However, as his name "Man Ray" implies (his real name was Emmanuel Rudnitzky), photography must have been his most beloved expressive medium. Already, from his New York days, Man Ray had been involved in photography, taking pictures of his own art objects or paintings. When he moved to Paris in 1921, also in order to earn his living, he started to work as a professional photographer. Here also, he did not limit his photography to one realm, but took portraits, nude photography, and fashion photography, and to prove his best ability as a "ray-man" he left many versatile works in experimental photography, such as rayograph (photogram), and solarization.

Man Ray was fascinated by photography probably because this was a magical medium which allowed him to put ideas and inspirations immediately into a fixed form. Another reason was because he accepted the concept of chance and extempore, which is the basic principle of surrealism. He was not the type of artist to stay in one place and carefully develop his work, thus he adopted a style where he quickly realized his ideas which came to him one after another. Photography was the ideal medium for his work, because as long as he clicked the shutter, the images present before him automatically became fixed. In every one of Man Ray's photographs, one can feel the path of his vision, and his attempts to quickly pick up and organize the fragments of the changing and flowing world.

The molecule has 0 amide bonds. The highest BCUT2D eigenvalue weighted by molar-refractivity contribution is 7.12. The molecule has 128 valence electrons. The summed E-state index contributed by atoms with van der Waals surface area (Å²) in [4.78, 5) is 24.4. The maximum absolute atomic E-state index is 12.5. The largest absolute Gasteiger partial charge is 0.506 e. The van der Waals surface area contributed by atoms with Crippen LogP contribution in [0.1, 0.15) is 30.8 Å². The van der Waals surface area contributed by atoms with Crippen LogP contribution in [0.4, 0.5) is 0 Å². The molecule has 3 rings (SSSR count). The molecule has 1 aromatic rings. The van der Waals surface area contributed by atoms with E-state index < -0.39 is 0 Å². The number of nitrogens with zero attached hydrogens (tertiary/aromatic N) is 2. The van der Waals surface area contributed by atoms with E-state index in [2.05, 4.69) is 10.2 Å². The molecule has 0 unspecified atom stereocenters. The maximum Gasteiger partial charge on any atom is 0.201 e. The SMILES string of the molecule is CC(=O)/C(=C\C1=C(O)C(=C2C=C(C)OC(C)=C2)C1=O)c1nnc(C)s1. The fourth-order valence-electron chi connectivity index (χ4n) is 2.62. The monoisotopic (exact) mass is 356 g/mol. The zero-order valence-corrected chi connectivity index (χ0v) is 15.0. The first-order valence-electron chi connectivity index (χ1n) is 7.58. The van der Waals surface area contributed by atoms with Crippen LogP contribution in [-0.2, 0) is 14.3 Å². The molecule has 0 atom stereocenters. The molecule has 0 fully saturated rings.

The multi-dimensional exhibition structure